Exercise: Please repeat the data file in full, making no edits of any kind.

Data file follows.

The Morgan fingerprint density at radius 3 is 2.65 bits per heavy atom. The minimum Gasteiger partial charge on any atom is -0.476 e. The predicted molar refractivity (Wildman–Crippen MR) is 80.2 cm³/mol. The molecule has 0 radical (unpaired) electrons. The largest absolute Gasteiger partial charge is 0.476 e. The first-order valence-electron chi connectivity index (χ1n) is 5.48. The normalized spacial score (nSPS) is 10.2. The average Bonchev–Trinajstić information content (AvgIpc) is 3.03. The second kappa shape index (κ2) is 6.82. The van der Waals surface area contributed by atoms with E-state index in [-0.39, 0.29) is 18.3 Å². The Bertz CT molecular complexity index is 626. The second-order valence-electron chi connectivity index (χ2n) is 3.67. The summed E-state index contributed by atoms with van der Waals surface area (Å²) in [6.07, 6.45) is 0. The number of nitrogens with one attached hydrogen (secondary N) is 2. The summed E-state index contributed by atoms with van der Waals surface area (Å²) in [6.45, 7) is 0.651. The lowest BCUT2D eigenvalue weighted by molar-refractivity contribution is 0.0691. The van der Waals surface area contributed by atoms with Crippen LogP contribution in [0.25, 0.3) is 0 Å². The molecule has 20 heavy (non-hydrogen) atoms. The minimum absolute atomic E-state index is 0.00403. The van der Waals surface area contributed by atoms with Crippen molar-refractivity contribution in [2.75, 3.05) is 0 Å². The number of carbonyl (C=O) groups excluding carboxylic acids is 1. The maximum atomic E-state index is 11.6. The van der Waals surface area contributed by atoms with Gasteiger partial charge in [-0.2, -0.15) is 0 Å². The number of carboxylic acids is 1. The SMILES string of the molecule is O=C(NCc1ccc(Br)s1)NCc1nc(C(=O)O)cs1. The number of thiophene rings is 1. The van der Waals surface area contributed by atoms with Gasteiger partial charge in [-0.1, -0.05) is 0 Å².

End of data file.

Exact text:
The Morgan fingerprint density at radius 3 is 2.65 bits per heavy atom. The minimum Gasteiger partial charge on any atom is -0.476 e. The predicted molar refractivity (Wildman–Crippen MR) is 80.2 cm³/mol. The molecule has 0 radical (unpaired) electrons. The largest absolute Gasteiger partial charge is 0.476 e. The first-order valence-electron chi connectivity index (χ1n) is 5.48. The normalized spacial score (nSPS) is 10.2. The average Bonchev–Trinajstić information content (AvgIpc) is 3.03. The second kappa shape index (κ2) is 6.82. The van der Waals surface area contributed by atoms with E-state index in [-0.39, 0.29) is 18.3 Å². The Bertz CT molecular complexity index is 626. The second-order valence-electron chi connectivity index (χ2n) is 3.67. The summed E-state index contributed by atoms with van der Waals surface area (Å²) in [6.07, 6.45) is 0. The number of nitrogens with one attached hydrogen (secondary N) is 2. The summed E-state index contributed by atoms with van der Waals surface area (Å²) in [6.45, 7) is 0.651. The lowest BCUT2D eigenvalue weighted by molar-refractivity contribution is 0.0691. The van der Waals surface area contributed by atoms with Crippen LogP contribution in [0.25, 0.3) is 0 Å². The molecule has 20 heavy (non-hydrogen) atoms. The minimum absolute atomic E-state index is 0.00403. The van der Waals surface area contributed by atoms with Crippen molar-refractivity contribution in [2.75, 3.05) is 0 Å². The number of carbonyl (C=O) groups excluding carboxylic acids is 1. The maximum atomic E-state index is 11.6. The van der Waals surface area contributed by atoms with Gasteiger partial charge in [-0.2, -0.15) is 0 Å². The number of carboxylic acids is 1. The SMILES string of the molecule is O=C(NCc1ccc(Br)s1)NCc1nc(C(=O)O)cs1. The number of thiophene rings is 1. The van der Waals surface area contributed by atoms with Gasteiger partial charge in [-0.1, -0.05) is 0 Å².